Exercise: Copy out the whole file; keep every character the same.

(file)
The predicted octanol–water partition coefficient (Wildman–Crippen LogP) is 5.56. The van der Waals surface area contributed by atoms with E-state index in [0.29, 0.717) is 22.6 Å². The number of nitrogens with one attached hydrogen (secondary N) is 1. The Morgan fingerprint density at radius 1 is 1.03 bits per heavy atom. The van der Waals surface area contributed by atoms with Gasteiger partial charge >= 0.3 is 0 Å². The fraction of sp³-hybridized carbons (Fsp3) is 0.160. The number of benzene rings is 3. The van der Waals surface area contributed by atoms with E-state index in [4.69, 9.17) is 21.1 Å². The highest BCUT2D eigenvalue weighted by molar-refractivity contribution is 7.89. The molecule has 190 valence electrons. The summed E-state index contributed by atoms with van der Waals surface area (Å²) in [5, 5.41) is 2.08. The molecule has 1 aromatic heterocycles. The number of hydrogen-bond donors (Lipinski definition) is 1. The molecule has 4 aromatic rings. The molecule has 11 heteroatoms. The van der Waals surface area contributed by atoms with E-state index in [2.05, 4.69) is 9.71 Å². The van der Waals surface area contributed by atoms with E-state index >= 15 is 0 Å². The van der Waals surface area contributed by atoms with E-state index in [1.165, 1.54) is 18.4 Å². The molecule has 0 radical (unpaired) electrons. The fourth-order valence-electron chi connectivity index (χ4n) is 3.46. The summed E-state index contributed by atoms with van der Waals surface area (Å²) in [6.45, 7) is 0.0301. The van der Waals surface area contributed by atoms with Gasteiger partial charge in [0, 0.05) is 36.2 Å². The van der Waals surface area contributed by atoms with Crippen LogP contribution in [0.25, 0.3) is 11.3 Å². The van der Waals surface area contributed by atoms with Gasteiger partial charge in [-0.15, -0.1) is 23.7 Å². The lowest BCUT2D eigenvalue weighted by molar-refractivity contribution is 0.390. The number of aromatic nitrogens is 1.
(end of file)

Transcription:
The predicted octanol–water partition coefficient (Wildman–Crippen LogP) is 5.56. The van der Waals surface area contributed by atoms with E-state index in [0.29, 0.717) is 22.6 Å². The number of nitrogens with one attached hydrogen (secondary N) is 1. The Morgan fingerprint density at radius 1 is 1.03 bits per heavy atom. The van der Waals surface area contributed by atoms with Gasteiger partial charge >= 0.3 is 0 Å². The fraction of sp³-hybridized carbons (Fsp3) is 0.160. The number of benzene rings is 3. The van der Waals surface area contributed by atoms with E-state index in [4.69, 9.17) is 21.1 Å². The highest BCUT2D eigenvalue weighted by molar-refractivity contribution is 7.89. The molecule has 190 valence electrons. The summed E-state index contributed by atoms with van der Waals surface area (Å²) in [5, 5.41) is 2.08. The molecule has 1 aromatic heterocycles. The number of hydrogen-bond donors (Lipinski definition) is 1. The molecule has 4 aromatic rings. The molecule has 11 heteroatoms. The van der Waals surface area contributed by atoms with E-state index in [2.05, 4.69) is 9.71 Å². The van der Waals surface area contributed by atoms with E-state index >= 15 is 0 Å². The van der Waals surface area contributed by atoms with E-state index in [1.165, 1.54) is 18.4 Å². The molecule has 0 radical (unpaired) electrons. The fourth-order valence-electron chi connectivity index (χ4n) is 3.46. The summed E-state index contributed by atoms with van der Waals surface area (Å²) in [6.45, 7) is 0.0301. The van der Waals surface area contributed by atoms with Gasteiger partial charge in [0, 0.05) is 36.2 Å². The van der Waals surface area contributed by atoms with Crippen LogP contribution in [0.25, 0.3) is 11.3 Å². The van der Waals surface area contributed by atoms with Gasteiger partial charge in [-0.15, -0.1) is 23.7 Å². The lowest BCUT2D eigenvalue weighted by molar-refractivity contribution is 0.390. The number of aromatic nitrogens is 1.